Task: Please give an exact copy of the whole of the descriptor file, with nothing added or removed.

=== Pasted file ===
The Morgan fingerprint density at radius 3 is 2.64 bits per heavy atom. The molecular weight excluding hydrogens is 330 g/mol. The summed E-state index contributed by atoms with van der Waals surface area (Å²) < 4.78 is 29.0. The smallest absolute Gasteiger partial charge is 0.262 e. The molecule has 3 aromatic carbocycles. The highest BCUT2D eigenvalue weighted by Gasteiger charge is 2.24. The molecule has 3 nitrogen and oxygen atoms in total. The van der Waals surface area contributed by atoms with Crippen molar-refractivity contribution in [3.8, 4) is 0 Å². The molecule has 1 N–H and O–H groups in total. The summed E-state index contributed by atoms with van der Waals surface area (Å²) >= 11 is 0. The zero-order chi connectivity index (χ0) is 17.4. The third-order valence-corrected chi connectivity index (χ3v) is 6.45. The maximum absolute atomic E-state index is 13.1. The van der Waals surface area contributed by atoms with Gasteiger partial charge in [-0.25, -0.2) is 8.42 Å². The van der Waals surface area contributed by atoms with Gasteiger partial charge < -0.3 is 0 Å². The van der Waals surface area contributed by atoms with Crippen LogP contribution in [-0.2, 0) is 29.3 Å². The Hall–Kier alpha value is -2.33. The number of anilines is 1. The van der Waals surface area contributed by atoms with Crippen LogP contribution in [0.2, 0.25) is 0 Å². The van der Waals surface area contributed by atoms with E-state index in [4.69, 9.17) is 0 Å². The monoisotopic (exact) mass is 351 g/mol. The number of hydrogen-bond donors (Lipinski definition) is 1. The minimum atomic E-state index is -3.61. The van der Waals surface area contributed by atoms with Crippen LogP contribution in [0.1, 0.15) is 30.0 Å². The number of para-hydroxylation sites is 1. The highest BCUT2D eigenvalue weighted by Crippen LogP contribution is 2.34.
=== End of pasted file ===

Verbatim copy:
The Morgan fingerprint density at radius 3 is 2.64 bits per heavy atom. The molecular weight excluding hydrogens is 330 g/mol. The summed E-state index contributed by atoms with van der Waals surface area (Å²) < 4.78 is 29.0. The smallest absolute Gasteiger partial charge is 0.262 e. The molecule has 3 aromatic carbocycles. The highest BCUT2D eigenvalue weighted by Gasteiger charge is 2.24. The molecule has 3 nitrogen and oxygen atoms in total. The van der Waals surface area contributed by atoms with Crippen molar-refractivity contribution in [3.8, 4) is 0 Å². The molecule has 1 N–H and O–H groups in total. The summed E-state index contributed by atoms with van der Waals surface area (Å²) >= 11 is 0. The zero-order chi connectivity index (χ0) is 17.4. The third-order valence-corrected chi connectivity index (χ3v) is 6.45. The maximum absolute atomic E-state index is 13.1. The van der Waals surface area contributed by atoms with Gasteiger partial charge in [-0.25, -0.2) is 8.42 Å². The van der Waals surface area contributed by atoms with Gasteiger partial charge < -0.3 is 0 Å². The van der Waals surface area contributed by atoms with Crippen LogP contribution in [-0.2, 0) is 29.3 Å². The Hall–Kier alpha value is -2.33. The number of anilines is 1. The van der Waals surface area contributed by atoms with Crippen LogP contribution in [0.2, 0.25) is 0 Å². The van der Waals surface area contributed by atoms with E-state index in [4.69, 9.17) is 0 Å². The monoisotopic (exact) mass is 351 g/mol. The number of hydrogen-bond donors (Lipinski definition) is 1. The minimum atomic E-state index is -3.61. The van der Waals surface area contributed by atoms with Crippen LogP contribution in [0.1, 0.15) is 30.0 Å². The number of para-hydroxylation sites is 1. The highest BCUT2D eigenvalue weighted by Crippen LogP contribution is 2.34.